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Facebook and Twitter said Monday that they had deleted a network of fake accounts used by China to sow political discord over Hong Kong’s pro-democracy, anti-police brutality protests.
The accounts also were used to share pro-Beijing rhetoric in response to the Hong Kong-initiated boycott of The Walt Disney Co.’s upcoming film Mulan, some of the tweet examples shared by Twitter reveal.
The Mulan boycott was initiated late last week after the film’s star, Crystal Liu Yifei, posted a message of support on Chinese social media for the Hong Kong police force. The post ignited a firestorm both within Hong Kong and among pro-democracy sympathizers overseas, given the many accusations by international human rights groups that the police have been using excess force in their confrontations with protesters and the public.
Twitter said Monday that it pulled down 936 troll accounts, many of which pushed conspiracy theories about the Hong Kong protesters and their motivations.
“These accounts were deliberately and specifically attempting to sow political discord in Hong Kong, including undermining the legitimacy and political positions of the protest movement on the ground,” the company said in a statement. Twitter added that it has “reliable evidence to support that this is a coordinated state-backed operation.”
Many of the deleted accounts claimed to be users based in the United States, in places ranging from New York City and to small towns like Berrien Springs, Mich. Some of the accounts were set up years ago, and slowly amassed followers by tweeting about innocuous pop culture, such as NBC’s hit show This Is Us — a common tactic used to cloak misinformation campaigns in credibility.
Other accounts, such as @HKPoliticalNew, were attempting to pose as legitimate Hong Kong news outlets.
Facebook responded to Twitter’s move by pulling down 16 pages it said were linked to the same troll operation.
One post highlighted by Twitter’s public safety team read: “We don’t want you radical people in Hong Kong. Just get out of here!”
A recent China-linked Facebook post compared the pro-democracy protestors to ISIS fighters.
Another Twitter post said: “Are these people who smashed the Legco crazy or taking benefits from the bad guys?” (Legco is Hong Kong’s legislature, which was briefly occupied by protestors earlier this month.)
Central to Beijing’s vast propaganda campaign within Mainland China is the allegation that the protests have been instigated by Western forces allied against China, including the CIA, rather than Hong Kong residents advocating for their own political concerns. China has offered no credible evidence for the claim.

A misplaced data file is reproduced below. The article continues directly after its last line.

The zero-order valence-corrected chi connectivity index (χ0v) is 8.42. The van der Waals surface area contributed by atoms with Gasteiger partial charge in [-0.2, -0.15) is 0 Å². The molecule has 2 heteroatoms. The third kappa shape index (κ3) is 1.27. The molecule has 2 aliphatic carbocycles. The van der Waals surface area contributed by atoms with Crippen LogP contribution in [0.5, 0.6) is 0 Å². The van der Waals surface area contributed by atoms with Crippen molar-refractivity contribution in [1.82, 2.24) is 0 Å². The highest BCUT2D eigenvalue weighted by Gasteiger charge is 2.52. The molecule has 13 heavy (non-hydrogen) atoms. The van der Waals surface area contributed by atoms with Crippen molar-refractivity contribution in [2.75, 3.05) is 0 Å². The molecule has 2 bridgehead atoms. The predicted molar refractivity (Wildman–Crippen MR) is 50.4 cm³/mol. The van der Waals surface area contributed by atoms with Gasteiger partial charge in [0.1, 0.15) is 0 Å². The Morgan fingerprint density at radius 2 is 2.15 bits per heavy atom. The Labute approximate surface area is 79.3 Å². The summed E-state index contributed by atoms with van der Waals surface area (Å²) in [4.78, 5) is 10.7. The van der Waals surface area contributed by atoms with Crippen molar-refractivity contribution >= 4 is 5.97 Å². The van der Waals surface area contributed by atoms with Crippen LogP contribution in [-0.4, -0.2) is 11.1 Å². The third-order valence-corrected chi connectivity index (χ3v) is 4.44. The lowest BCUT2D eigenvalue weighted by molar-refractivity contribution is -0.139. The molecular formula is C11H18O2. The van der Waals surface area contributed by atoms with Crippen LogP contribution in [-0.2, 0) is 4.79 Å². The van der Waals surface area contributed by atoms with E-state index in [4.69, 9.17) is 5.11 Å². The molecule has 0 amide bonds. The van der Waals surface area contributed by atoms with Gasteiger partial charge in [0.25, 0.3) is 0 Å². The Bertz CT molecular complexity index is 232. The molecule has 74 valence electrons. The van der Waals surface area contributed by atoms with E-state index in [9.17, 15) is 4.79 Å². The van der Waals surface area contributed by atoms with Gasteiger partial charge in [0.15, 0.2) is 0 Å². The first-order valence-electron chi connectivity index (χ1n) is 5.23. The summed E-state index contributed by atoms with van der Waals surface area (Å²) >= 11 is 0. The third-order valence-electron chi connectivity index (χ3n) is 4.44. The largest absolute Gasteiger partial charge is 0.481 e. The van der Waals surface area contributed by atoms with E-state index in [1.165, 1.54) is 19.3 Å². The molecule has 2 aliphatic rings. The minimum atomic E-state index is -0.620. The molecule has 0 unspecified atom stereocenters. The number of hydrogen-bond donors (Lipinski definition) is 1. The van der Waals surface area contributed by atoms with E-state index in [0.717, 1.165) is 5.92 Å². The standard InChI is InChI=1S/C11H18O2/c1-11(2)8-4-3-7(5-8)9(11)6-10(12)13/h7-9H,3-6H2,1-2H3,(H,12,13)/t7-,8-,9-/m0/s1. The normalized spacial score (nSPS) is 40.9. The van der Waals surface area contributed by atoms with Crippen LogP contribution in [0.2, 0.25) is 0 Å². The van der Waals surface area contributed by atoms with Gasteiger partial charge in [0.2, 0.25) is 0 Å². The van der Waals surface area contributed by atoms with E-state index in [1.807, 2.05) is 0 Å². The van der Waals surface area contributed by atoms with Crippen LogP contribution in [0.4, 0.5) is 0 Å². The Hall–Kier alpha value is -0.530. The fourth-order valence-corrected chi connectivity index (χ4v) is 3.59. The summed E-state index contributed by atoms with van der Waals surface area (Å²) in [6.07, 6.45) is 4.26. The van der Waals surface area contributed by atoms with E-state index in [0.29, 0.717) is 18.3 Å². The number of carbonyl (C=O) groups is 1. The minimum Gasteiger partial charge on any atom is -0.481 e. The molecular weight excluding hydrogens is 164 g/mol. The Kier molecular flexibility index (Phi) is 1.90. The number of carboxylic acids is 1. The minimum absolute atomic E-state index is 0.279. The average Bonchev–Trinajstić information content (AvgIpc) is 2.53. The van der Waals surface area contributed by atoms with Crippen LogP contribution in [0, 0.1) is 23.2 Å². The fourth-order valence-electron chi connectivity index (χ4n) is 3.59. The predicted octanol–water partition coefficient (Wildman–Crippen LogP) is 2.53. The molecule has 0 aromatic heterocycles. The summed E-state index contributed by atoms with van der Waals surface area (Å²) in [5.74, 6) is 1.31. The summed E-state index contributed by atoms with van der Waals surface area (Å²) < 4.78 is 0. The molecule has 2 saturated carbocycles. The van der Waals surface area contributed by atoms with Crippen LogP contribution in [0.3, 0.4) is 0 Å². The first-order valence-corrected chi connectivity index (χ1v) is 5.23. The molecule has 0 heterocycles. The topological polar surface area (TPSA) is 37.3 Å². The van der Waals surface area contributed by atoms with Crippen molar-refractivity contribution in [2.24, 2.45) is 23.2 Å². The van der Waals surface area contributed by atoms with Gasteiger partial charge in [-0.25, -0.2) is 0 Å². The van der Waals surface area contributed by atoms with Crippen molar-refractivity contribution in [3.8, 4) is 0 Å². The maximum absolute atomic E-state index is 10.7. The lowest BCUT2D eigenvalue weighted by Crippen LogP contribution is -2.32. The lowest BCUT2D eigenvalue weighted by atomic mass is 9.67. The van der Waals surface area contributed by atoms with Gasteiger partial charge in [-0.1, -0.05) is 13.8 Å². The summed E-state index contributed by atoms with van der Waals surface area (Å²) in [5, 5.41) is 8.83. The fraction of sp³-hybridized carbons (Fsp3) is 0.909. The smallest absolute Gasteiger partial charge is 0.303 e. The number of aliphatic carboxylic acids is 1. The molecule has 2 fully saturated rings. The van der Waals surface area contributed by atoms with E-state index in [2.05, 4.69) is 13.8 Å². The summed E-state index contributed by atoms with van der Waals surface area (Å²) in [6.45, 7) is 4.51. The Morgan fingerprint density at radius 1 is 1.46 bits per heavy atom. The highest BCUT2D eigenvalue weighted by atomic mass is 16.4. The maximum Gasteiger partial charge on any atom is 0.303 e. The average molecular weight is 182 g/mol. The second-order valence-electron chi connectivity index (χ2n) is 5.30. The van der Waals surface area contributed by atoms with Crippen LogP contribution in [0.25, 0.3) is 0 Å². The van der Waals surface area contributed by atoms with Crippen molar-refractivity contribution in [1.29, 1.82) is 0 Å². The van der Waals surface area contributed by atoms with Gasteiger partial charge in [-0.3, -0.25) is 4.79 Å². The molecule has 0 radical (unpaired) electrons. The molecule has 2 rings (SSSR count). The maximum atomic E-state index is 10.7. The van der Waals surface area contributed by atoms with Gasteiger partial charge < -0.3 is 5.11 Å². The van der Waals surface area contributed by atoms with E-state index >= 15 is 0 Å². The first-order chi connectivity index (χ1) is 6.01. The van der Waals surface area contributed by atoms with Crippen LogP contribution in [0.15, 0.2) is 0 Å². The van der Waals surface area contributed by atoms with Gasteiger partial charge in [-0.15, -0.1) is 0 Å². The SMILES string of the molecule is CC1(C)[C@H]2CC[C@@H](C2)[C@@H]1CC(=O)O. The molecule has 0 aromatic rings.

Shortly after the #BoycottMulan hashtag start trending on Twitter last Friday, users tweeting about the campaign began calling attention to accounts they suspected were being directed by the Chinese government.
“You should come to Hong Kong to see the truth, not be misled by unscrupulous Western media and politicians,” read one reply to #BoycottMulan from the account @shu_zhiyuan, which has since been removed by Twitter.
The Hong Kong protests began nearly three months ago in response to a bill that would have allowed Hong Kong residents charged a crime to be extradited to mainland China. Nearly 2 million Hong Kong residents took to the streets to contest the bill at the height of the protests in June, believing it would mark the end of the autonomy and rule of law Hong Kong was promised when the territory was handed back to China from Britain in 1997.
After the Hong Kong police responded with heavy-handed tactics — including firing tear gas into public subway stations and using rubber bullets against crowds — the protests have intensified and the movement’s demands have morphed into calls for independent investigations of the police and direct democracy. An estimated 1.7 million Hong Kong residents braved pouring rain in Hong Kong on Sunday to join a peaceful procession through the heart of the city — demonstrating that the movement is not fading away as the Beijing and Hong Kong authorities may have hoped.
Liu pulled Disney into the fray last week when she shared an image with her 65 million followers on China’s Twitter-like social media service, Weibo, reading: “I support Hong Kong’s police, you can beat me up now,” followed by, “What a shame for Hong Kong.” The image had originally been created by the state-backed People’s Daily. Liu added the hashtag “IAlsoSupportTheHongKongPolice” and a heart emoji.
The post was widely praised in China — both by Beijing’s vast social media propaganda apparatus and lay patriotic users — but outside the Middle Kingdom it has raised awkward questions about Disney’s brand allegiances.
Both Facebook and Twitter, as well as the websites of the BBC, The New York Times and Bloomberg, are banned in China, blocked by the so-called Great Firewall, a complex system of Internet censorship mechanisms.
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